Retinal Detachment

Medically Reviewed by Whitney Seltman, OD on April 04, 2022
4 min read

Retinal detachment is a serious eye condition that happens when your retina -- a layer of tissue at the back of your eye that processes light -- pulls away from the tissue around it. Doctors also call it detached retina.

Since your retina can't work properly when this happens, you could have permanent vision loss if you don’t get it treated right away. Call your eye doctor or have someone take you to the ER.

A detached retina doesn't hurt. It can happen with no warning. You might notice:

  • Flashes of light
  • Lots of new "floaters" (small flecks or threads in your vision)
  • Darkness or a “curtain” over your vision, including the middle or the sides

Retinal tear

Your retina could tear before it detaches. A torn retina usually has the same symptoms as a detached one.

If your retina gets torn, the fluid inside your eye can leak underneath and separate the retina from its underlying tissue. That's a retinal detachment.

Go to the eye doctor right away. They can fix it in the office with a laser procedure. If it detaches fully, you'll need more serious surgery to repair it.

There are three main types of retinal detachment:

  • Rhegmatogenous. This is the most common kind. It happens because of a retinal tear. Age usually causes it, as the vitreous gel that fills your eyeball pulls away from your retina. You can also have it because of an eye injury, surgery, or nearsightedness.
  • Tractional. This type happens when scar tissue pulls on your retina, usually because diabetes has damaged the blood vessels in the back of your eye.
  • Exudative. This kind happens when fluid builds up behind your retina, but there’s no tear. The fluid pushes your retina away from the tissue behind it. Common causes include leaking blood vessels and swelling because of conditions such as an injury, inflammation, or age-related macular degeneration.

You're more likely to have a detached retina as you get older or if you have:

  • Severe nearsightedness
  • An eye injury or cataract surgery
  • A family history of retinal detachment
  • Lattice degeneration (thinning along the edges of your retina)
  • Diabetic retinopathy (damaged blood vessels in your retina because of diabetes)
  • Posterior vitreous detachment (the vitreous gel in your eye pulls away from your retina)

Your doctor will give you eye drops that widen (dilate) your pupil. They’ll use a special tool to look through it to see whether your retina is detached. They may also want to take some photos of your retina.

Your treatment may involve one or more of these procedures:

  • Laser (thermal) or freezing (cryopexy). Both methods can repair a tear if it’s diagnosed early enough. They’re often done in the doctor's office.
  • Pneumatic retinopexy. This works well for a tear that’s small and easy to close. Your doctor injects a tiny gas bubble into your vitreous gel. It presses against the upper part of your retina, closing the tear. You’ll need to hold your head in a certain position for several days to keep the bubble in the right place.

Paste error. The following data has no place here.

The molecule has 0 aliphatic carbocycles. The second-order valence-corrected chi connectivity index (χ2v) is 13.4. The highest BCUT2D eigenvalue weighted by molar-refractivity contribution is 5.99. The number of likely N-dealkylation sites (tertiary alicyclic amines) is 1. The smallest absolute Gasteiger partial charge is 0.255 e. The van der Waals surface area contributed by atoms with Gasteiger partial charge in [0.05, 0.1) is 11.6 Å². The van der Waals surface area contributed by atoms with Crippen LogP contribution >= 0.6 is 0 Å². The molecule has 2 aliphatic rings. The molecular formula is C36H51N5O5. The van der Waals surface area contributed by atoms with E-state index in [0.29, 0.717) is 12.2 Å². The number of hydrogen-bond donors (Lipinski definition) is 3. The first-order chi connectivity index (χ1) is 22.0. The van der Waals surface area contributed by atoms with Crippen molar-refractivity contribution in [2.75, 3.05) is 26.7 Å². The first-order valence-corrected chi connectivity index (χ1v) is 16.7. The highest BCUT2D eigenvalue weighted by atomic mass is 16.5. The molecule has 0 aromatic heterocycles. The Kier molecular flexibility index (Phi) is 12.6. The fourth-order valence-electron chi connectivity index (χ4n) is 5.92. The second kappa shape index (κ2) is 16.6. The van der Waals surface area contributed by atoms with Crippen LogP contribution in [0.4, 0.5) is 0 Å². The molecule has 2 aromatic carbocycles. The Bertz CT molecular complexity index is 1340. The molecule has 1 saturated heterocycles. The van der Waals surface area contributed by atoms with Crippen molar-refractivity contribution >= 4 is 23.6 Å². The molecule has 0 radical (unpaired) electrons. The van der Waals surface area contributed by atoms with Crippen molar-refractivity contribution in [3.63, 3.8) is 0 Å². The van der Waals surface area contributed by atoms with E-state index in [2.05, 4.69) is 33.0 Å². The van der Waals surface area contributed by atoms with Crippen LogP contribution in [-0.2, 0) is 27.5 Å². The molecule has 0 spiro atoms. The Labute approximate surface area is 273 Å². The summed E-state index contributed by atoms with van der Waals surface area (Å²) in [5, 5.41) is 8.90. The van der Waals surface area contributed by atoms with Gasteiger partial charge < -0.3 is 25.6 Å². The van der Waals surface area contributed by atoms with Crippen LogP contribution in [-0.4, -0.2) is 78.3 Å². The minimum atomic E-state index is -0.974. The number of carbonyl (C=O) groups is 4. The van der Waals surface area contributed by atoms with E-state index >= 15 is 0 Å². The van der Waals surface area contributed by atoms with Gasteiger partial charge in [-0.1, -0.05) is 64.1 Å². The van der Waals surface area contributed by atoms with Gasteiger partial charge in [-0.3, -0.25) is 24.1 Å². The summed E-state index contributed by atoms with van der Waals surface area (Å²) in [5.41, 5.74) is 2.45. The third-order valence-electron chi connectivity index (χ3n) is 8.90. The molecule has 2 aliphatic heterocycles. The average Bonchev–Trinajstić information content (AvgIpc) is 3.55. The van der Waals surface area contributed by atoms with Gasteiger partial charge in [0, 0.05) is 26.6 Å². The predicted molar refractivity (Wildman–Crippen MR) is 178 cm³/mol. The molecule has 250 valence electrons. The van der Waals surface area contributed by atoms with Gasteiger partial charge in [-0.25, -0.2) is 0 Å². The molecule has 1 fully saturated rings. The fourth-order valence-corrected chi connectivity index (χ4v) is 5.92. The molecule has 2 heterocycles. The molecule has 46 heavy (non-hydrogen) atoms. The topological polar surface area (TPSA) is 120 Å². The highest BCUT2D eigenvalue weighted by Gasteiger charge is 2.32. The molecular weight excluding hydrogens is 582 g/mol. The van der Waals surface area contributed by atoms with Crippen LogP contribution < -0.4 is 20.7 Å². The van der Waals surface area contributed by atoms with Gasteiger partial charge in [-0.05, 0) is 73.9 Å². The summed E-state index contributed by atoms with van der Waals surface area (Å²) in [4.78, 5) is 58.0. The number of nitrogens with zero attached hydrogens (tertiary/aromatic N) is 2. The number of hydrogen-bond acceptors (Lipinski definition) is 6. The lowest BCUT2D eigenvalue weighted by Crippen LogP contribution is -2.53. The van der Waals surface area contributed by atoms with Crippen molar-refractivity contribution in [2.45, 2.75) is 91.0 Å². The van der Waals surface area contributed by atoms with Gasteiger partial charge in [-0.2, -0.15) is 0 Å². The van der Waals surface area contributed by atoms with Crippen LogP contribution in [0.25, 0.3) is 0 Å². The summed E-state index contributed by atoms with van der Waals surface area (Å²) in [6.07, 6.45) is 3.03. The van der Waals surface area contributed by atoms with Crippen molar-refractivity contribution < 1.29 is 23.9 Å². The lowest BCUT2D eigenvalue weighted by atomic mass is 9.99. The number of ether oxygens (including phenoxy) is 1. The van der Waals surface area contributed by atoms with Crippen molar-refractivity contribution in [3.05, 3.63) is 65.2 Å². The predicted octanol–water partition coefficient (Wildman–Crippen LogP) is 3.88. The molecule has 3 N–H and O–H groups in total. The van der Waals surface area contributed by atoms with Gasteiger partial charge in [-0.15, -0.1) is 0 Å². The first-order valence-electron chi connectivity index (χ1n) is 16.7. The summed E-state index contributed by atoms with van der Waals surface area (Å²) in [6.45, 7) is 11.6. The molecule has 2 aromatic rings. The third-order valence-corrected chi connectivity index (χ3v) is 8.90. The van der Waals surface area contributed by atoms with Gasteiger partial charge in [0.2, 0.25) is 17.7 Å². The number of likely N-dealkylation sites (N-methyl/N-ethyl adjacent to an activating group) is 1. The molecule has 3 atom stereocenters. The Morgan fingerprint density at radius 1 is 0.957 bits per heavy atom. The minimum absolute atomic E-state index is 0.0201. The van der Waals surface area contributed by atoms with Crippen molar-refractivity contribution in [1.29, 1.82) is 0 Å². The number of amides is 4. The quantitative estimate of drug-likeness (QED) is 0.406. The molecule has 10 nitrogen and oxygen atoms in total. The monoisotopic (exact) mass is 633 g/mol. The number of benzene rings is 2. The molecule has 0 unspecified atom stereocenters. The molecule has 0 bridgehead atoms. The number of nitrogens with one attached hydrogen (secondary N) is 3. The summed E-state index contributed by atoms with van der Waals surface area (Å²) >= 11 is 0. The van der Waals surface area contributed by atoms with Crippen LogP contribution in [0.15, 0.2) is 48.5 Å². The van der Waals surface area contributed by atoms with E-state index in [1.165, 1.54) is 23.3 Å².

• Scleral buckle. Your doctor sews a silicone band (buckle) around the white of your eye (called the sclera). This pushes it toward the tear or detachment until it heals. This band is invisible and is permanently attached.
  • Vitrectomy. This surgery repairs large tears or detachment. Your doctor removes the vitreous gel and replaces it with a gas bubble or oil. A vitrectomy also might require you to hold your head in one position for some time.

About 80% to 90% of retina procedures are successful, but you might need to have more than one. It may take several months for your vision to return. Some people don’t get all of their vision back, especially in more severe cases.

A detached retina won’t heal on its own. It’s important to get medical care as soon as possible so you have the best odds of keeping your vision.

Possible complications of retinal detachment surgery

Any surgical procedure has some risks. Surgery for a detached retina can lead to:

  • Infection
  • Bleeding
  • Higher pressure inside your eye (glaucoma)
  • Fogging of the lens in your eye (cataract)

Get to your eye doctor right away if you see new floaters, flashing lights, or any other changes in your vision.

An eye exam can also flag early changes that you may not have noticed. Treatment could prevent problems down the road. Get your eyes checked once a year, or more often if you have conditions like diabetes or if you’re very nearsighted.

If you have diabetes or high blood pressure, keep those conditions under control. That will help keep the blood vessels in your retina healthy.

Consider wearing eye protection. Try sports goggles with polycarbonate lenses if you play racquetball or other activities that could lead to eye injuries. You may also need special glasses if you work with machines, chemicals, or tools for your job or at home.